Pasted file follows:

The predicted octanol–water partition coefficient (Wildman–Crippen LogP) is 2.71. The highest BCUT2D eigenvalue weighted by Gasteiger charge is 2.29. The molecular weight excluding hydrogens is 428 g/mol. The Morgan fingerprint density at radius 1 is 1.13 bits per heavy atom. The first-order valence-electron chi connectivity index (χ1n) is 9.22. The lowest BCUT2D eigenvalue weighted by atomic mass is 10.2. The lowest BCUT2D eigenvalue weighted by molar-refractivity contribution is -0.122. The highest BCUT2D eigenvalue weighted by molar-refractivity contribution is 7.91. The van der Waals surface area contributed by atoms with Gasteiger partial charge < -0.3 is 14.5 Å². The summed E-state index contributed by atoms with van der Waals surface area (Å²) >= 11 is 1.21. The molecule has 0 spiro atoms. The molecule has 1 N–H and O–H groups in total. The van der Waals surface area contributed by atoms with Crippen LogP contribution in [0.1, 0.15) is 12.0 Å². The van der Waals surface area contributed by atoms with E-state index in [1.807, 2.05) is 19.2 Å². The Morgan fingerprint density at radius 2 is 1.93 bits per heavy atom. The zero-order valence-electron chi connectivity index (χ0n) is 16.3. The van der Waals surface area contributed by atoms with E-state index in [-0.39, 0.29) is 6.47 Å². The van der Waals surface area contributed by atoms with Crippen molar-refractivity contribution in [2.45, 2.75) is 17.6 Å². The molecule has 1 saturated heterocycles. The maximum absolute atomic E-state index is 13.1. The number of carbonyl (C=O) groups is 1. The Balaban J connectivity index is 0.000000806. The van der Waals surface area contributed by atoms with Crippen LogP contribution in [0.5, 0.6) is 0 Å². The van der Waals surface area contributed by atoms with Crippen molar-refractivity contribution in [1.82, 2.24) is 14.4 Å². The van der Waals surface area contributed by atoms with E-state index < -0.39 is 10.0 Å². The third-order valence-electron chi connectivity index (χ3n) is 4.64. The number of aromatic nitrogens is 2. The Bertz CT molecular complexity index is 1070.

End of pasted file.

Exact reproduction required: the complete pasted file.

The predicted octanol–water partition coefficient (Wildman–Crippen LogP) is 2.71. The highest BCUT2D eigenvalue weighted by Gasteiger charge is 2.29. The molecular weight excluding hydrogens is 428 g/mol. The Morgan fingerprint density at radius 1 is 1.13 bits per heavy atom. The first-order valence-electron chi connectivity index (χ1n) is 9.22. The lowest BCUT2D eigenvalue weighted by atomic mass is 10.2. The lowest BCUT2D eigenvalue weighted by molar-refractivity contribution is -0.122. The highest BCUT2D eigenvalue weighted by molar-refractivity contribution is 7.91. The van der Waals surface area contributed by atoms with Gasteiger partial charge < -0.3 is 14.5 Å². The summed E-state index contributed by atoms with van der Waals surface area (Å²) >= 11 is 1.21. The molecule has 0 spiro atoms. The molecule has 1 N–H and O–H groups in total. The van der Waals surface area contributed by atoms with Crippen LogP contribution in [0.1, 0.15) is 12.0 Å². The van der Waals surface area contributed by atoms with E-state index in [1.807, 2.05) is 19.2 Å². The Morgan fingerprint density at radius 2 is 1.93 bits per heavy atom. The zero-order valence-electron chi connectivity index (χ0n) is 16.3. The van der Waals surface area contributed by atoms with E-state index in [-0.39, 0.29) is 6.47 Å². The van der Waals surface area contributed by atoms with Crippen molar-refractivity contribution in [2.45, 2.75) is 17.6 Å². The molecule has 1 saturated heterocycles. The maximum absolute atomic E-state index is 13.1. The number of carbonyl (C=O) groups is 1. The Balaban J connectivity index is 0.000000806. The van der Waals surface area contributed by atoms with Crippen LogP contribution in [0.5, 0.6) is 0 Å². The van der Waals surface area contributed by atoms with Crippen molar-refractivity contribution in [1.82, 2.24) is 14.4 Å². The van der Waals surface area contributed by atoms with E-state index < -0.39 is 10.0 Å². The third-order valence-electron chi connectivity index (χ3n) is 4.64. The number of aromatic nitrogens is 2. The Bertz CT molecular complexity index is 1070.